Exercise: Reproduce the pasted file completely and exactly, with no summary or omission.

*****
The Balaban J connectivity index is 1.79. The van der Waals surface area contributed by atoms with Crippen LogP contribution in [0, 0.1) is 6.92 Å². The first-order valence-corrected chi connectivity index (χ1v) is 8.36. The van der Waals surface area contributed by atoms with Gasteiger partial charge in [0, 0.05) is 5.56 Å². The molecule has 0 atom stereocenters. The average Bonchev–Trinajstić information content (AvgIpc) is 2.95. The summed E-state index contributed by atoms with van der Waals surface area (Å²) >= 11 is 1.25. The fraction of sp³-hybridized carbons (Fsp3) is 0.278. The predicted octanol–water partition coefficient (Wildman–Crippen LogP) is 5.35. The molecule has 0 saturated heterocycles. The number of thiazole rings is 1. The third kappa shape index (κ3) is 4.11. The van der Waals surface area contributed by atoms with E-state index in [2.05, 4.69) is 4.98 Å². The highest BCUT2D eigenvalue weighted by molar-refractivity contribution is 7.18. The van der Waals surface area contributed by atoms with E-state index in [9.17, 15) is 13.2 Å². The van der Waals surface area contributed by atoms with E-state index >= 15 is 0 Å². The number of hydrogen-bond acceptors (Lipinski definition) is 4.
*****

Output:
The Balaban J connectivity index is 1.79. The van der Waals surface area contributed by atoms with Crippen LogP contribution in [0, 0.1) is 6.92 Å². The first-order valence-corrected chi connectivity index (χ1v) is 8.36. The van der Waals surface area contributed by atoms with Gasteiger partial charge in [0, 0.05) is 5.56 Å². The molecule has 0 atom stereocenters. The average Bonchev–Trinajstić information content (AvgIpc) is 2.95. The summed E-state index contributed by atoms with van der Waals surface area (Å²) >= 11 is 1.25. The fraction of sp³-hybridized carbons (Fsp3) is 0.278. The predicted octanol–water partition coefficient (Wildman–Crippen LogP) is 5.35. The molecule has 0 saturated heterocycles. The number of thiazole rings is 1. The third kappa shape index (κ3) is 4.11. The van der Waals surface area contributed by atoms with E-state index in [2.05, 4.69) is 4.98 Å². The highest BCUT2D eigenvalue weighted by molar-refractivity contribution is 7.18. The van der Waals surface area contributed by atoms with E-state index in [9.17, 15) is 13.2 Å². The van der Waals surface area contributed by atoms with E-state index >= 15 is 0 Å². The number of hydrogen-bond acceptors (Lipinski definition) is 4.